As the title suggests, everything on this blog concerns violence against trans women.
The Trans Women's Anti-Violence Project is a trans feminist project addressing issues of systematic, institutional and interpersonal violence and oppression experienced by trans women (those who were coercively assigned male at birth and identify or are identified as women/female) across multiple identities (e.g., race, class, dis/ability, citizen-status, nationality, sexuality, age, HIV status, and form, status, or age of transition, etc.)
Ida Hammer is a writer and social justice communicator. She organizes the Trans Women's Anti-Violence Project. She presents workshops and trainings on cis privilege and being a trans ally. She's also involved in organizing against sexualized violence. She's a proud dyke-identified trans woman and an organizer of the New York City Dyke March.
A transgender woman who said Cicero police officers harassed and humiliated her has settled a lawsuit for $10,000 along with a pledge that the town will adopt a policy for dealing respectfully with transgender people, her attorneys said Tuesday.
The policy would place Cicero in select company as one of the first metropolitan police departments to formally spell out such guidelines, according to attorneys for Bianca Feliciano, who filed the suit against Cicero earlier this year.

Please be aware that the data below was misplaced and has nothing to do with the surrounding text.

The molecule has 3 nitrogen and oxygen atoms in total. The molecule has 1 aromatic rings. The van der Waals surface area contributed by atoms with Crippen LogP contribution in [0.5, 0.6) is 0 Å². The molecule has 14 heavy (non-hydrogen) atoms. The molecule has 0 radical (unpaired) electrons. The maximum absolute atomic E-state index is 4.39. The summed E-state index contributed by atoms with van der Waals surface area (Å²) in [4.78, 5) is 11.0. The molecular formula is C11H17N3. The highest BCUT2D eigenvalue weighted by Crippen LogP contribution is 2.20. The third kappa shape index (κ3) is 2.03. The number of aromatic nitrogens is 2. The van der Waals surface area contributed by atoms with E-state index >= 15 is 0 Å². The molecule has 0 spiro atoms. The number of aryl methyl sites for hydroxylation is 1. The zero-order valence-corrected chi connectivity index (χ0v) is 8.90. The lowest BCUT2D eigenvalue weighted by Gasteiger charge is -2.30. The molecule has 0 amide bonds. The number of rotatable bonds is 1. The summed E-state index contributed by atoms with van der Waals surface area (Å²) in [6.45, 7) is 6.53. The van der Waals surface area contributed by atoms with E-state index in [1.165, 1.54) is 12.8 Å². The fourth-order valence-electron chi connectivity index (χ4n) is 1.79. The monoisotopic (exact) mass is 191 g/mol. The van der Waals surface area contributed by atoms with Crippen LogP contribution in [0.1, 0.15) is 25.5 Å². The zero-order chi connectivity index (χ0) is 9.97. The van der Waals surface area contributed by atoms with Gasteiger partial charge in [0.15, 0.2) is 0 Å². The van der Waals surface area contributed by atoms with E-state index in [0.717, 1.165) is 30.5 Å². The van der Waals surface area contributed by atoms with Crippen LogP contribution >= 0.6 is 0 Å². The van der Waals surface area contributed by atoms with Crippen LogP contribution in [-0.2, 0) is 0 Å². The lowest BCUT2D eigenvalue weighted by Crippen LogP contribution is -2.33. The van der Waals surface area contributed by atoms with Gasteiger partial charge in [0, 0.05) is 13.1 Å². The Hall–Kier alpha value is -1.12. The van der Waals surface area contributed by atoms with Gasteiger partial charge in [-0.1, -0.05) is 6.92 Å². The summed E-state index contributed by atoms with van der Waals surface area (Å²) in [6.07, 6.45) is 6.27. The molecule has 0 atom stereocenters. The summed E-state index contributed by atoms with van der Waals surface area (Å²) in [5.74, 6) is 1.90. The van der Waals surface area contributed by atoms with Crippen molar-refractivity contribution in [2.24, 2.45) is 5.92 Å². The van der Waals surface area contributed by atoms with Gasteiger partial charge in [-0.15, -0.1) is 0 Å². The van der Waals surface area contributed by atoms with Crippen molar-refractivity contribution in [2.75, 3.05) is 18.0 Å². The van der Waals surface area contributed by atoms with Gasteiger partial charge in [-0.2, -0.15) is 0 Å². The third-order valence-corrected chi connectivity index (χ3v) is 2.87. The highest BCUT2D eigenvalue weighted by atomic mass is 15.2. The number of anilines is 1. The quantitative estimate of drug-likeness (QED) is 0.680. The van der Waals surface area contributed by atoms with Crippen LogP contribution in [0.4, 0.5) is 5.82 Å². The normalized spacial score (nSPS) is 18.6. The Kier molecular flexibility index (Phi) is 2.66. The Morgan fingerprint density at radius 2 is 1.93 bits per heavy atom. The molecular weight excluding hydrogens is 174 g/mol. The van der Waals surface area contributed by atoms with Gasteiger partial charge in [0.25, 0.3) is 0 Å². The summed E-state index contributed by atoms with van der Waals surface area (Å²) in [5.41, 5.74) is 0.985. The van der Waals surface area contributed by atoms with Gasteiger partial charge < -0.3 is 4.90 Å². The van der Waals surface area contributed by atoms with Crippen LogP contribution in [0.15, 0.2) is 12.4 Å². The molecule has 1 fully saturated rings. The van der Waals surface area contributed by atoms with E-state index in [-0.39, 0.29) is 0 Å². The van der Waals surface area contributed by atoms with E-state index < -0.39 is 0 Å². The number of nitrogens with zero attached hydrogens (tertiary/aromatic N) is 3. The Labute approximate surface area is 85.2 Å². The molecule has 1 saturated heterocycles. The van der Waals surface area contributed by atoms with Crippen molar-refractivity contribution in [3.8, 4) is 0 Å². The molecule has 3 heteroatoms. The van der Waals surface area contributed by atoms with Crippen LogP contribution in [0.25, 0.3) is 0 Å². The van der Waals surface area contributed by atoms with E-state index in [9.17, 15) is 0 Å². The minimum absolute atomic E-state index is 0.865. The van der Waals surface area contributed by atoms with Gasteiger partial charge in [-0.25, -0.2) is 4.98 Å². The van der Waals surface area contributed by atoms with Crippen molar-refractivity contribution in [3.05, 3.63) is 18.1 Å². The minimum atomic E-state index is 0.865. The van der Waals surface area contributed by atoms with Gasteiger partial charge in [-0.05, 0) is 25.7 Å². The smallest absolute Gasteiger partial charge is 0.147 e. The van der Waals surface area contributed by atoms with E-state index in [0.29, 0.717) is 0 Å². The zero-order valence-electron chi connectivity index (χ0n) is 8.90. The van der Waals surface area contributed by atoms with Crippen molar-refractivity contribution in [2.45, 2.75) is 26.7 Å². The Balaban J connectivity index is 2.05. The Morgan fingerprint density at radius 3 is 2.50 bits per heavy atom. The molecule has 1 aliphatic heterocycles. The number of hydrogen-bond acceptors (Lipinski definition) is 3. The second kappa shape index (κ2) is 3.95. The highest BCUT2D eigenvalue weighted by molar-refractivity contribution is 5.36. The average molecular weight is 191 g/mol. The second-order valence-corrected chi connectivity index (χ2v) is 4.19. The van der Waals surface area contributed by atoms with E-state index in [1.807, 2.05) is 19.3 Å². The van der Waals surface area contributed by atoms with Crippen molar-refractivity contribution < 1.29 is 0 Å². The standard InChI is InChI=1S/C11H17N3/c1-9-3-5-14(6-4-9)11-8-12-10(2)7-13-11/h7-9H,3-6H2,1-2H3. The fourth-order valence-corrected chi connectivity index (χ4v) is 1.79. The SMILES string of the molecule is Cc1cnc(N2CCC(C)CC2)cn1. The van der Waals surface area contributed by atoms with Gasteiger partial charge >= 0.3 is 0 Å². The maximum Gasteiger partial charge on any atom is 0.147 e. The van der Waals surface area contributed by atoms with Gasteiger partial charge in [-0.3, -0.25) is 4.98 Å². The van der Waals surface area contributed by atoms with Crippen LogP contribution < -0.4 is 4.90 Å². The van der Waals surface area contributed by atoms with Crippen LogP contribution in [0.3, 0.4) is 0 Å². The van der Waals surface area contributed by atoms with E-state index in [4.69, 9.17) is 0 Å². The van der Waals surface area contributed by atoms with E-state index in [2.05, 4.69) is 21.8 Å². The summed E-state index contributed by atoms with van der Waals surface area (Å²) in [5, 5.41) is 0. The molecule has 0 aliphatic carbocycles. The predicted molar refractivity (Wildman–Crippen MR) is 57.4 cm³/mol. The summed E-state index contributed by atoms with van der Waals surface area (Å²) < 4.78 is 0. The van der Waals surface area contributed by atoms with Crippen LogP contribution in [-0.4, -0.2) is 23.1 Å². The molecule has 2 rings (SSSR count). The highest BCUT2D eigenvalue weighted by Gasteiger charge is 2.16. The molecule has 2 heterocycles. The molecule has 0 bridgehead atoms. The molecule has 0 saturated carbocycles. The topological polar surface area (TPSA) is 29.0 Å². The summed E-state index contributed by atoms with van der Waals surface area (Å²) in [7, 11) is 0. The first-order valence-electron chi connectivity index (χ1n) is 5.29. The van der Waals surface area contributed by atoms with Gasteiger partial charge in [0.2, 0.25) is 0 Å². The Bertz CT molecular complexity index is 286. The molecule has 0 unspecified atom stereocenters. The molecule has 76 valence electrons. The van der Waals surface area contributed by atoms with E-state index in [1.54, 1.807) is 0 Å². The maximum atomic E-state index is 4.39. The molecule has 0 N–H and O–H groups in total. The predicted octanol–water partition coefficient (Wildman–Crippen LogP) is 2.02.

In the suit, Feliciano said two police officers illegally stopped and searched her and a transgender friend in 2011 as they walked down a Cicero street. The officers allegedly taunted Feliciano and her friend, wrongfully accusing them of being sex workers.
Police threatened to arrest Feliciano for fraud, she said, after she presented an Illinois identification card that listed her as female. The officers also made crude remarks to her after transporting her to the station, according to her suit.
The suit alleged that the town’s lack of a policy for dealing with transgender people led to the officers’ poor conduct. The new policy, Feliciano’s attorneys said, should help remedy the situation.
“We are hopeful that this ends the unjust and abusive treatment of transgender people by Cicero police officers, and we hope that other police departments follow suit,” Joey Mogul, an attorney for Feliciano and director of the Civil Rights Clinic at DePaul University College of Law, said Tuesday in a statement.
Departments in New York and Los Angeles both adopted transgender policies within the last year, Mogul said. Chicago does not have a policy, though Ald. Proco “Joe” Moreno pledged earlier this year to set up a commission to study the issue.
Feliciano said in an interview with the Tribune in March that she decided to transition from male to female sexual identity when she was 14. She was 17 when the incident in Cicero took place.
“I’m glad to settle this case, and I hope this policy will mean that what happened to me doesn’t happen to anyone else,” she said in a statement released by her attorneys. “LGBTQ youth and others should never have to go through the abuse I suffered from the Cicero Police Department.”Cicero spokesman Ray Hanania said the town maintains that its officers did not do anything wrong in the arrest of Feliciano, but the settlement was preferable to a lengthy court fight.
He also said the policy instructing officers to respect and be aware of issues involving transgender people was adopted in the wake of the incident.
"Hopefully other towns will look at what we’ve done and adopt the same policy," Hanania said Tuesday.
(Clifford Ward, Chicago Tribune)